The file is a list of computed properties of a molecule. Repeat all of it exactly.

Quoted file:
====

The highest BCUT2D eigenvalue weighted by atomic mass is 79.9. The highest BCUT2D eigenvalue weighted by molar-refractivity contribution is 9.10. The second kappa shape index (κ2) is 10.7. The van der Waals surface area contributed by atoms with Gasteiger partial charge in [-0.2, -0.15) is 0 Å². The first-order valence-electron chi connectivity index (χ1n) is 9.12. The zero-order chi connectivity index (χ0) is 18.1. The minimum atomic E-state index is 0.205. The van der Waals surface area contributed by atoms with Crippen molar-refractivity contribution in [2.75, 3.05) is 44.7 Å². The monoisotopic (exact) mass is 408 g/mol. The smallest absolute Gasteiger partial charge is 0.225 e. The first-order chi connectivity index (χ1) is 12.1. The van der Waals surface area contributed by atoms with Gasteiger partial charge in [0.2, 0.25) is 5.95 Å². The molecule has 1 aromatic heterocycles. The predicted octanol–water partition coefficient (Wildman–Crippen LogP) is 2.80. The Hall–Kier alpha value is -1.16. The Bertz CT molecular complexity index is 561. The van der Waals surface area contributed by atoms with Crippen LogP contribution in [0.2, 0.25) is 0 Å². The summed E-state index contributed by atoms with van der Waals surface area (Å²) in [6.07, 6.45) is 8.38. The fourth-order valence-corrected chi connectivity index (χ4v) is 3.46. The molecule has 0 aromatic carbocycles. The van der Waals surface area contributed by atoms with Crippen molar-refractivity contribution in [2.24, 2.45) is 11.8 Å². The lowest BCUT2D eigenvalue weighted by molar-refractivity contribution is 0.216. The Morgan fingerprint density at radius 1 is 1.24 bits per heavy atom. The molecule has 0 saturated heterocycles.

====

The highest BCUT2D eigenvalue weighted by atomic mass is 79.9. The highest BCUT2D eigenvalue weighted by molar-refractivity contribution is 9.10. The second kappa shape index (κ2) is 10.7. The van der Waals surface area contributed by atoms with Gasteiger partial charge in [-0.2, -0.15) is 0 Å². The first-order valence-electron chi connectivity index (χ1n) is 9.12. The zero-order chi connectivity index (χ0) is 18.1. The minimum atomic E-state index is 0.205. The van der Waals surface area contributed by atoms with Crippen molar-refractivity contribution in [2.75, 3.05) is 44.7 Å². The monoisotopic (exact) mass is 408 g/mol. The smallest absolute Gasteiger partial charge is 0.225 e. The first-order chi connectivity index (χ1) is 12.1. The van der Waals surface area contributed by atoms with Gasteiger partial charge in [0.2, 0.25) is 5.95 Å². The molecule has 1 aromatic heterocycles. The predicted octanol–water partition coefficient (Wildman–Crippen LogP) is 2.80. The Hall–Kier alpha value is -1.16. The Bertz CT molecular complexity index is 561. The van der Waals surface area contributed by atoms with Crippen LogP contribution in [0.2, 0.25) is 0 Å². The summed E-state index contributed by atoms with van der Waals surface area (Å²) in [6.07, 6.45) is 8.38. The fourth-order valence-corrected chi connectivity index (χ4v) is 3.46. The molecule has 0 aromatic carbocycles. The van der Waals surface area contributed by atoms with Crippen molar-refractivity contribution in [2.24, 2.45) is 11.8 Å². The lowest BCUT2D eigenvalue weighted by molar-refractivity contribution is 0.216. The Morgan fingerprint density at radius 1 is 1.24 bits per heavy atom. The molecule has 0 saturated heterocycles.